On Thursday, economic experts, government officials, and leadership consultants convened at the International Conference Centre Abuja to discuss how Nigeria can effectively navigate its recent departure from recession and achieve long-term economic growth.
The experts agreed that the MuhammaduBuhari administration should take particular actions to ensure Nigeria does not revert to recession at a brainstorming session titled, “How to Consolidate Nigeria’s Exit from Recession and Ensure Economic Growth.”
The N-PoD Monthly Policy Dialogue (Summit) was held for the sixth time, and it was hosted by the Office of the Senior Special Assistant to the President on Policy Development/Analysis.
In the third quarter of 2020, the Nigerian economy experienced a slump. A recession is a short-term economic downturn in which trade and manufacturing activity plummet.
A drop in GDP in two consecutive quarters is particularly notable. In the second and third quarters of 2020, Nigeria experienced this economic difficulty.
The country as a whole saw a significant fall in spending.
However, the nation’s economy expanded by 0.11 percent in the fourth quarter of 2020, despite the International Monetary Fund forecasting a further fall.
According to experts, despite the fact that oil output fell to 1.5 million barrels per day in the fourth quarter due to the COIVD-19 epidemic, a 1.7% increase in the non-oil sector (telecoms and agriculture) assured Nigerians escaped recession.
The specialists met to propose recommendations on how the country may avoid returning to recession, according to Ibrahim Hassan, the SSA to the president on policy formulation and analysis, who organized the gathering.
He asked, “What choices do we have to consolidate on Nigeria’s departure from recession?” “This is the main topic of discussion at this policy roundtable.” An in-depth examination of the function of producing sectors such as agriculture and industry is required, as well as a look at the role of service sectors such as telecommunications and the digital economy. COVID-19’s downturn also opens up a possibility for recovery and consolidation. If the current trend continues, another lockdown is unlikely. This gives reason for optimism about future economic development and consolidation.”
He stated that the summit’s proposals would be conveyed to the president and relevant agencies.
Paul Alaje, Senior Economist, SPM Professionals; Yemi Kale, DG, National Bureau of Statistics; AB Okauru, DG Nigeria Governors Forum; Linus Okorie, CEO, Gotni Leadership Centre; and Khalil Halilu, Chairman, The CANS Hub were among the speakers at the event, which also included a virtual engagement of over 600 participants.
Tonto Dikeh and Kenneth Okonkwo, two Nollywood stars, both gave short presentations on how the economy might be sustained, particularly through more young involvement and the entertainment industry.
Mr. Alaje, the main speaker, stated that in order to sustain economic growth, all hands must be on deck in both the public and private sectors of the economy.
‘’This is not the time to assign blame. Some difficult questions must be asked of ourselves. Where were we before, where are we now, and where do we hope to be in the future? We must also be prepared to take off our caps, roll up our sleeves, and go to work at this time,” he remarked.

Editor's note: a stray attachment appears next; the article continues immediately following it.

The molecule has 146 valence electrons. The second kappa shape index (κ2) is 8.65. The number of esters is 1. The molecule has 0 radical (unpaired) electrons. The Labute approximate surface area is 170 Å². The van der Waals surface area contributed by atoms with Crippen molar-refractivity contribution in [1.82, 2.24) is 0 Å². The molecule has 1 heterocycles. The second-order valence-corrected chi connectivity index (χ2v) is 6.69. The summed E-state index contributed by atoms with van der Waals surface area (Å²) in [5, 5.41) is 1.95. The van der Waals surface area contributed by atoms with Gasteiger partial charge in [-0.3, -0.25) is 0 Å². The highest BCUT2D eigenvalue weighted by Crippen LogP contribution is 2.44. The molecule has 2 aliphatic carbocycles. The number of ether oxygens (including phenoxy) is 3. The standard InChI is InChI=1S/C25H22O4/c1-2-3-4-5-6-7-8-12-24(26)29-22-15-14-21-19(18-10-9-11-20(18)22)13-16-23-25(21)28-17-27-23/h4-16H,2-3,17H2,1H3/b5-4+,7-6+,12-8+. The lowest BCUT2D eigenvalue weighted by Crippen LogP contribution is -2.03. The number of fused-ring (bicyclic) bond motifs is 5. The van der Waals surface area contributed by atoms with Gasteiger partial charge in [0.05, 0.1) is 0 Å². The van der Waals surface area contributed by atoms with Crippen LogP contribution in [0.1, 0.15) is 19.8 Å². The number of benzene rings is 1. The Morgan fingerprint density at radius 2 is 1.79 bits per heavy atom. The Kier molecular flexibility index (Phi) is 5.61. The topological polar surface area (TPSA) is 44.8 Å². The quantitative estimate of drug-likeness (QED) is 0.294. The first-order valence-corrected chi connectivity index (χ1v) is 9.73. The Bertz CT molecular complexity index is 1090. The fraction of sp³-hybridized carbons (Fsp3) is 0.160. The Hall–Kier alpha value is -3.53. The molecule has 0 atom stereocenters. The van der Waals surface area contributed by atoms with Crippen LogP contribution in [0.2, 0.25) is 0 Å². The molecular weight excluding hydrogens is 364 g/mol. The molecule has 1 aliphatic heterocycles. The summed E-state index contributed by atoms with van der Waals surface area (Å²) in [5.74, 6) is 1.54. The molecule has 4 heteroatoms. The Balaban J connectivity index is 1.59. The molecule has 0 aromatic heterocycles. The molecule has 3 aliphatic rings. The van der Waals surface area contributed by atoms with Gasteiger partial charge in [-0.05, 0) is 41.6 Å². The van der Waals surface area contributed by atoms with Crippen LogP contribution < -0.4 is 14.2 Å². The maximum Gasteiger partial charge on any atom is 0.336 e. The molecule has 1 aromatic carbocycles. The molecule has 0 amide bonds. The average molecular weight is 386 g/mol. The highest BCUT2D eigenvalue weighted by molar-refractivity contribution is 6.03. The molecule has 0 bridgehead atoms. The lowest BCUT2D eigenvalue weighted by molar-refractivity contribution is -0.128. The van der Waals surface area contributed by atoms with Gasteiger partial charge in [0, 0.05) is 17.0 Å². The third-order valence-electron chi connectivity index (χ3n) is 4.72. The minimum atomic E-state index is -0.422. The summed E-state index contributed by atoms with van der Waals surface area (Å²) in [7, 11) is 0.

He also stated that Nigeria must be prepared to devote more resources to the telecoms sector, which he described as “making a lot but giving back so little in terms of money to the government coffers.”
He went on to say that, despite the government investing so much in agriculture, the sector only returns about 2% of total government revenue.
He claims that if the federal government re-energizes key policies in its income streams, eliminate wastage, and ensures more open markets, infrastructure development, and competitiveness across its sectors, the federal government can make as much as N40 trillion yearly.
Nigeria can maintain its current economic trajectory, according to the NBS DG, if it assures a speedy diversification away from oil, maintains current economic policy interventions, and creates stronger social safety nets for the needy.
MrHalilu stated that in order for the country’s economy to grow even further, it needs to take three quick steps, which he identified as using data, utilizing new technologies, and utilizing the youth’s skills.
MrOkorie, for one, believes that for the country to continue to grow, it must pay more attention to the youth and ensure that those who are already successful in various fields obtain what he refers to as “8-star” skills, which will enable them to compete globally and generate revenue for the country.
‘’Taking young people and the abilities they possess more seriously and taking them off the streets is the quickest way to leave and sustain the recession,” he said. ‘’Let the youth uncover their talents, build a structure that allows them to flourish, and then build an 8-star investment system around them.”
‘’Integrate 8-star abilities (which are uniquely practiced in Singapore) in industries like agriculture and creative companies. Extend this line of thought to other sectors of the economy. Nigeria would become a destination for riches and grandeur if you do this regularly over the next ten years.”
Mr. Okonkwo stated, “Nigeria has no business being poor.” ‘’We can’t borrow our way out of a recession, but we can build our way out of one. We have the ability to produce our way out of the slump.”
Mr. Okonkwo also recommended that the government provide “shock absorbers” to ensure that growth does not slow. Massive industrial production increased wealth for the citizenry, and expanded trade and investment prospects are among them, he stated.
He went on to say, “We also need to adapt our laws to reflect modern circumstances.”
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